'Mean Girls' characters dressed in Shakespearean style

Get Ready for New Shakespearean ‘Mean Girls’ Book

You might be familiar with Pride and Prejudice and Zombies—hopefully more as a book than as individual concepts. Pride is okay in small doses, and, while prejudice might be more common than zombies, neither is particularly pleasant. What is drastically more pleasant is the upcoming release of William Shakespeare’s Much Ado About Mean Girls, a fun depiction the North Shore you remember but in iambic pentameter. It’s not like a regular book. It’s a cool book*.

Mean Girls has always been a cult classic. Now it’s well on its way to becoming a cult(ure) classic: after premiering in Washington, D.C. back in Fall 2017, Mean Girls made its broadway debut on April 8th, 2018. Since then, this hilarious tale of adolescence has come to esteemed venues in Philadelphia and Boston. Soon, it’ll be coming to a bookshelf near you.


"To buy or not to buy?"

That is the question!
Image Via The Daily Dot. Edited with befunky.


Playwright Ian Doescher will adapt the film into Shakespearean language, drawing upon his experience writing Elizabethan adaptations of various Star Wars plots. Obviously, there’s one major problem with this choice of author: he isn’t Tina Fey. Since he’s been open about his sensitivity towards writing a woman-centric story, we’ll try not to hold that against him. To portray the female cast with as much nuance as possible, he’s incorporated elements of female Shakespeare characters into their design. He opened up about who’s who in Philadelphia Magazine:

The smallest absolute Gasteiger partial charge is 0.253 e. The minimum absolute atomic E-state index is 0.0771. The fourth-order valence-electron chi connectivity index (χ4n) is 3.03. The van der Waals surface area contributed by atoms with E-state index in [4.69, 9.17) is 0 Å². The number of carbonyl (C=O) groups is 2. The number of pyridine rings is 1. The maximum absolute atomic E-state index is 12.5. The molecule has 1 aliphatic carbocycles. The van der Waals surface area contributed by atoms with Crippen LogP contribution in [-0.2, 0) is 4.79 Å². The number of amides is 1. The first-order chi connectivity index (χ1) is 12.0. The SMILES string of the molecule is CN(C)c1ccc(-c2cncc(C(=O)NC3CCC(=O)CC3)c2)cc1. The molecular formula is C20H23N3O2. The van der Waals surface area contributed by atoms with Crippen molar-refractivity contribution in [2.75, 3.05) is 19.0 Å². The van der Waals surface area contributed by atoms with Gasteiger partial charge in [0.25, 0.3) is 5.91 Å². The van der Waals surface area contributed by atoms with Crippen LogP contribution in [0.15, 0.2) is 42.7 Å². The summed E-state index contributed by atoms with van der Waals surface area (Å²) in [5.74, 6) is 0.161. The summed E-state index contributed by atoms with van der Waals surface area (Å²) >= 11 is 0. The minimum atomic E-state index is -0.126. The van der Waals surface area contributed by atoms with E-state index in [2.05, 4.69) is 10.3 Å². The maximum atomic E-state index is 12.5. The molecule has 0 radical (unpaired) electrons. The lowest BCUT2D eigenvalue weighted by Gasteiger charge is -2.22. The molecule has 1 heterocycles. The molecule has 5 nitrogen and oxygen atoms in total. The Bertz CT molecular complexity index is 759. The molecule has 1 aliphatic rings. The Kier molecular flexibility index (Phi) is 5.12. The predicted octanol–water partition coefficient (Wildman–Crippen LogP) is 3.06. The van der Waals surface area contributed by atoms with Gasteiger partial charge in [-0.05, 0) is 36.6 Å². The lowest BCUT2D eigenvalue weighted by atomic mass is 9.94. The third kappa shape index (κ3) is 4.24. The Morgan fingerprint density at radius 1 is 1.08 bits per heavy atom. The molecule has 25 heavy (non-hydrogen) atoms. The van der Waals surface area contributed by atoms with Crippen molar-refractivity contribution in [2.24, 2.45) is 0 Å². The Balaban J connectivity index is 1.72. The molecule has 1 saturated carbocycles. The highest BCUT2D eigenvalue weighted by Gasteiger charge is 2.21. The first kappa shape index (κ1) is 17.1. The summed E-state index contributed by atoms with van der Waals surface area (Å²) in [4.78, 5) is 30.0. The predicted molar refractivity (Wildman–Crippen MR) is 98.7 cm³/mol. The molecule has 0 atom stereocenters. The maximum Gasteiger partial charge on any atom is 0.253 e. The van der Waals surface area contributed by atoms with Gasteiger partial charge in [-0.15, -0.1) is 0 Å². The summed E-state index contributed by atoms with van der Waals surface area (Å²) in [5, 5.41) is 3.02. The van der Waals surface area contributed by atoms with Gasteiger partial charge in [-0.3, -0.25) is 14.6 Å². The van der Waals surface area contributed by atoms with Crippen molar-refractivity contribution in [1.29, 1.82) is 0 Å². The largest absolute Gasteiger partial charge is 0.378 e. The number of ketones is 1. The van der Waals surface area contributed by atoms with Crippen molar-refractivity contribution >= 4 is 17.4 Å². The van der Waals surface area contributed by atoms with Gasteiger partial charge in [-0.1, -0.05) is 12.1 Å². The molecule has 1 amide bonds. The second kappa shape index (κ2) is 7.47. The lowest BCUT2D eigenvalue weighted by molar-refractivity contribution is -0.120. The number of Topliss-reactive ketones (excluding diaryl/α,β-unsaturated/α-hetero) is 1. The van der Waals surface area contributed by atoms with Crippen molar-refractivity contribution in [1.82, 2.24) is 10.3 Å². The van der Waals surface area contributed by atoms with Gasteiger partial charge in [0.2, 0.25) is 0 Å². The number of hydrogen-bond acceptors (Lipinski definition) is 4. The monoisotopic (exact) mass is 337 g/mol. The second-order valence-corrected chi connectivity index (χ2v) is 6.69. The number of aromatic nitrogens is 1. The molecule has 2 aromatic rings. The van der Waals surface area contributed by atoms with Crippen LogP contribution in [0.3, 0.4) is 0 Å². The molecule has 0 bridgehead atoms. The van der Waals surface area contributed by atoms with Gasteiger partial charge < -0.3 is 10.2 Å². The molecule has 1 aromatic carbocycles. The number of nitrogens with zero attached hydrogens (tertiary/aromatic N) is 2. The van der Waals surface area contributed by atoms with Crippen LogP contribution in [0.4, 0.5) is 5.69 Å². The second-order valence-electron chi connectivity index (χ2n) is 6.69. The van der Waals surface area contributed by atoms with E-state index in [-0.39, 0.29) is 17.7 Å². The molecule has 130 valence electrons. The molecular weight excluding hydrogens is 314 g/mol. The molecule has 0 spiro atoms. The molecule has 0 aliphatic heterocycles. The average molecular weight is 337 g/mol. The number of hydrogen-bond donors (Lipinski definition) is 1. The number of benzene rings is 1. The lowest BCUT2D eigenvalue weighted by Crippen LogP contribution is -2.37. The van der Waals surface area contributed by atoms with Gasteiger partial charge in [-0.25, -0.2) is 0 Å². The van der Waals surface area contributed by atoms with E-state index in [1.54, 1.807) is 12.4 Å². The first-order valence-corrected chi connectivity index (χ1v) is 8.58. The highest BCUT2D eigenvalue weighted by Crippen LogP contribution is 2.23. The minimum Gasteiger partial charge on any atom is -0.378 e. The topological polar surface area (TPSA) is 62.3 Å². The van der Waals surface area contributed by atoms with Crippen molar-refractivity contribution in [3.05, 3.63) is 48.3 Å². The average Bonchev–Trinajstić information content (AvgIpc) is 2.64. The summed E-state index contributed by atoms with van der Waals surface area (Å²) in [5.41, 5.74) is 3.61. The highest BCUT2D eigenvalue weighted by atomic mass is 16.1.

Cady Heron is Miranda in the Tempest where she’s talking this brave new world and she’s an innocent in the ways of the world. Janis Ian is Beatrice from Much Ado About Nothing — she’s sharp tongued and fiercely loyal.

Usually, when it comes to adaptations, we ask ourselves whether or not the movie will be like the book—in this case, we have to wonder whether the book will be like the movie. Aside from the iambic pentameter, yes. Doescher has clarified that the only major changes he’s made to the plot were incorporated solely “for the play’s staging.” Does this vaguely allude to how Doescher will arrange the ‘hit by a bus’ scene? There’s really only one way to find out.

How much money would I spend to get this now instead of April 23, its release date? The limit does not exist.


*Note that we at Bookstr, on principle, think that all books are cool.


Featured Image Via Bustle.